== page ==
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Chapter IX: Glucose Effects: Inducer Exclusion and Repression

Boris Magasanik


The inhibitory effect of glucose on the formation of β-galactosidase by E. coli was recognized at an early date by Monod (1947). He observed diauxic growth of the organism in a medium containing a mixture of glucose and lactose as sources of carbon. The phenomenon is illustrated in Fig. 1, from a later paper by Epstein, Naono, and Gros (1966). It can be seen that the synthesis of the enzyme is almost completely inhibited during the first phase of rapid growth on glucose. The differential rate of enzyme synthesis is highest during the period of very slow growth that follows the exhaustion of glucose. Enzyme synthesis continues at a some-what lower differential rate when rapid growth resumes on lactose.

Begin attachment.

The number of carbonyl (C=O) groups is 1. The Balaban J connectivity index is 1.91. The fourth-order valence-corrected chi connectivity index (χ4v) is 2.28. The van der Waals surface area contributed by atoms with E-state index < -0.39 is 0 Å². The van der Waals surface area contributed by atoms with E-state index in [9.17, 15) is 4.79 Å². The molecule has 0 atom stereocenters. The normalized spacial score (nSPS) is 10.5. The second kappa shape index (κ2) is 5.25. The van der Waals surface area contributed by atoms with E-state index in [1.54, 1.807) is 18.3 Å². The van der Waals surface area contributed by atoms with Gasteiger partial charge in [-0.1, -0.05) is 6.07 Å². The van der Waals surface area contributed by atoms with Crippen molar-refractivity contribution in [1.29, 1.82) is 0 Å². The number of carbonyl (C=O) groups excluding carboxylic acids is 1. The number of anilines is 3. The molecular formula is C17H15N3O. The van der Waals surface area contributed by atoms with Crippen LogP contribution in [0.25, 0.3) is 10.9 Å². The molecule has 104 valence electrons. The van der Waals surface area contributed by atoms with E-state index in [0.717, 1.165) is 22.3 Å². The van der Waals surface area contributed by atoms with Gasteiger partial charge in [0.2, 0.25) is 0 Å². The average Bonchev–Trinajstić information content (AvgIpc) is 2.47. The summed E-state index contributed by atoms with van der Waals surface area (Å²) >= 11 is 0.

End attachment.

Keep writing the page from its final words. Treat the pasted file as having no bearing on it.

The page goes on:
β-galactosidase is not the only enzyme whose rate of synthesis is reduced by the presence of glucose in the medium. It has been found that glucose interferes generally with the synthesis of catabolic enzymes other than those involved in the degradation of glucose by enteric bacteria, bacilli, yeasts, and other microorganisms (Magasanik, 1961).

I shall attempt to show in this chapter that glucose interferes with the synthesis of β-galactosidase in inducible strains of E. coli in three ways. It excludes the inducer from cells that do not contain a high level of the lac y gene controlled permease; it represses β-galactosidase strongly, but transiently, when added to cells growing on another source of carbon (transient repression); it represses the enzyme weakly but permanently during balanced growth (catabolite repression). Both repressive...

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